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Days of mourning begin in Mali after weekend attacks

Malian troops take position outside the Radisson Blu hotel in Bamako on November 20, 2015.   -  
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Malian national flags were at half mast in Bamako on Tuesday, the first of the three days of mourning decreed by the government, following weekend attacks that killed dozens in the center of the country.

The government said the attacks, in which 132 people were killed, were carried out by jihadi rebels of the Katiba group in villages in the Bankass area on Saturday and Sunday.

In the streets of the capital, those who migrated from the region affected by the violence, said there was no rule of law there.

"We live without law. It's every man for himself, it is the law of the strongest. The population sees what is happening, but they can't do anything about it," said Amadou Kassambala who left his hometown Kourientze, (in Mopti) to work as street seller in Bamako.

The attacks show that Islamic extremist violence is spreading from Mali's north to more central areas like Bankass.

For several weeks extremist rebels in central Mali have been blocking the road between Mopti and the northern city of Gao.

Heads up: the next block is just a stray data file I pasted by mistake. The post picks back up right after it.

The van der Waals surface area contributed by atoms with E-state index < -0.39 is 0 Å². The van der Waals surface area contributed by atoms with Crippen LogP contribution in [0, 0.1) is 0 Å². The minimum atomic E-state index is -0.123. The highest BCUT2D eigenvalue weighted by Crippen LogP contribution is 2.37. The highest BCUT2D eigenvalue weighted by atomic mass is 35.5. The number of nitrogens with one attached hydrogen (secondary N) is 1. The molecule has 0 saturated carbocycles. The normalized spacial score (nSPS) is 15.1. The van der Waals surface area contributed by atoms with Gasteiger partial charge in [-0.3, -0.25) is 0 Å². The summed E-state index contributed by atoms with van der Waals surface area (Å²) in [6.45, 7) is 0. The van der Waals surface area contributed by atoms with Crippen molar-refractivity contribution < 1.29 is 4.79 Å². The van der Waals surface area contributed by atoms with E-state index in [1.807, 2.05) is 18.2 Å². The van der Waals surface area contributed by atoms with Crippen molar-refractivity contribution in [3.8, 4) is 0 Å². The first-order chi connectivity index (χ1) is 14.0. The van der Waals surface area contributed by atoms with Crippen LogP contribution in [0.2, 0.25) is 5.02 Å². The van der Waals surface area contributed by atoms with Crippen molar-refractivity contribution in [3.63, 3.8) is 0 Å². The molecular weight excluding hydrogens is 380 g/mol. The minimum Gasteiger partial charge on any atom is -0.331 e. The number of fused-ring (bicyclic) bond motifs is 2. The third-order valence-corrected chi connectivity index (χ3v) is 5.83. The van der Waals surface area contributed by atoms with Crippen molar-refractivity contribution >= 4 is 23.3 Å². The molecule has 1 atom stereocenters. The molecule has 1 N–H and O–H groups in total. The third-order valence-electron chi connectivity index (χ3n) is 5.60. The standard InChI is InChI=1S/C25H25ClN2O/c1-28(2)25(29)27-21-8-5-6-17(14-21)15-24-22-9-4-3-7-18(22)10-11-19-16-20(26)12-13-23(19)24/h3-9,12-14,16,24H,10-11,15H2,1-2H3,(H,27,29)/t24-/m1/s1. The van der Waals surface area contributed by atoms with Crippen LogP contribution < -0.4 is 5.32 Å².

According to security analyst, Baba Dakono, the areas attacked last weekend are those that signed local peace agreements with some armed groups considered terrorists, including Macina Katiba.

Even when those accords were not welcomed by everybody, they have contributed to relative stability in the region, Dakono, the director of the Citizen's Observatory on Governance and Security, explained.

"The resurgence of tension is perhaps linked to the expiration today of these local agreements, but also can be linked to the intensification of military operations by the defense forces that may be putting an end to the dialogue process that had been initiated by the Malian authorities since 2019," he said.

The U.S and France also condemned the attacks.

Dakono said that in order to resolve the security issue, it was necessary to "move towards global solutions that include not only the military response, but also political responses that take into account the concerns of the people."

Since the beginning of the year, several hundred civilians have died in attacks in central and northern Mali.

The attacks are blamed on jihadi rebels as well as the Malian army, according to a report by the human rights division of the U.N. mission in Mali, known as MINUSMA.

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